Barbara Bachtler | alfa
Further information:
http://www.pnas.org/
http://www.mdc-berlin.de

Further reports about: Active Genome Ivics Transposon function

More articles from Life Sciences:

nachricht Individual Receptors Caught at Work
19.10.2017 | Julius-Maximilians-Universität Würzburg

nachricht Rapid environmental change makes species more vulnerable to extinction
19.10.2017 | Universität Zürich

All articles from Life Sciences >>>

The most recent press releases about innovation >>>

Die letzten 5 Focus-News des innovations-reports im Überblick:

Im Focus: Neutron star merger directly observed for the first time

University of Maryland researchers contribute to historic detection of gravitational waves and light created by event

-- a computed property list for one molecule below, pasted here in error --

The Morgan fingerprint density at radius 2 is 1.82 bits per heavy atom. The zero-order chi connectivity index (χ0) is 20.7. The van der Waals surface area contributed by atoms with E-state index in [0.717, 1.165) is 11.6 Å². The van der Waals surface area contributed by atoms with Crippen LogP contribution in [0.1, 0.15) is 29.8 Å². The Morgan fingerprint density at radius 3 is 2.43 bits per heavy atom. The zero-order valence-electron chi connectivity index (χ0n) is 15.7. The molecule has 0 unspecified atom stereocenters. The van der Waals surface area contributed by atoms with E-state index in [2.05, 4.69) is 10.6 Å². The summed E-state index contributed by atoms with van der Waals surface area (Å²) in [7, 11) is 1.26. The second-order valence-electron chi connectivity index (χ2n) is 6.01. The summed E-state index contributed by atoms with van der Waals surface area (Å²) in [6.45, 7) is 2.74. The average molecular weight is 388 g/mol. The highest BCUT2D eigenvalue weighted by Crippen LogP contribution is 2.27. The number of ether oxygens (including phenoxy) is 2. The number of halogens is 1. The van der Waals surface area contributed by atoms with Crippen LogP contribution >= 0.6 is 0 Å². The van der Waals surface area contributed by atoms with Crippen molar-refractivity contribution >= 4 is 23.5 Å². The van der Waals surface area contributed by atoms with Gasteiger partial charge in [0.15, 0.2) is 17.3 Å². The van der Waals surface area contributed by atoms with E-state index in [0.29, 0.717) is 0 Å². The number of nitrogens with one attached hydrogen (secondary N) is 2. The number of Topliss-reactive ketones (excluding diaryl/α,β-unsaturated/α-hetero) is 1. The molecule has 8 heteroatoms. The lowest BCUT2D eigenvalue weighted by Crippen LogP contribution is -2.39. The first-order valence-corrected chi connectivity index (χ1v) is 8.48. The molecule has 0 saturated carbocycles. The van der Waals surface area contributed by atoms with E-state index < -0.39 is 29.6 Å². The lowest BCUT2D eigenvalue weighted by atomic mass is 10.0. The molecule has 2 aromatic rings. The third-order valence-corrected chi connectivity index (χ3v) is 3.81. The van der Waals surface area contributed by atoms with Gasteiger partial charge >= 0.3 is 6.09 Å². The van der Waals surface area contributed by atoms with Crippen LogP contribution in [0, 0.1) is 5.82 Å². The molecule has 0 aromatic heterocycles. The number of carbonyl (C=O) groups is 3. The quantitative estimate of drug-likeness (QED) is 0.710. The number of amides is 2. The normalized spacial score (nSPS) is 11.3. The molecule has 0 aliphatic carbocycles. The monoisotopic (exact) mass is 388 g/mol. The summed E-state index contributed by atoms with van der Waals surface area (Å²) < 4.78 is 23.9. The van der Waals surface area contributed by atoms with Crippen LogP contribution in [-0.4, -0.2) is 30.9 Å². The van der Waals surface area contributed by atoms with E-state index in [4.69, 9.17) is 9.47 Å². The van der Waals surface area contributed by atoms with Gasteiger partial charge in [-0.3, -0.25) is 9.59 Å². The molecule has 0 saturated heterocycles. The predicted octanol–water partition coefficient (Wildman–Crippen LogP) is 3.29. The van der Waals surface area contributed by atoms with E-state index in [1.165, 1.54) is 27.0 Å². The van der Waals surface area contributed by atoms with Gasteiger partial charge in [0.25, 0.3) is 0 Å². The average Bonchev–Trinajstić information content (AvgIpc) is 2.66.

On August 17, 2017, at 12:41:04 UTC, scientists made the first direct observation of a merger between two neutron stars--the dense, collapsed cores that remain...

Im Focus: Breaking: the first light from two neutron stars merging

Seven new papers describe the first-ever detection of light from a gravitational wave source. The event, caused by two neutron stars colliding and merging together, was dubbed GW170817 because it sent ripples through space-time that reached Earth on 2017 August 17. Around the world, hundreds of excited astronomers mobilized quickly and were able to observe the event using numerous telescopes, providing a wealth of new data.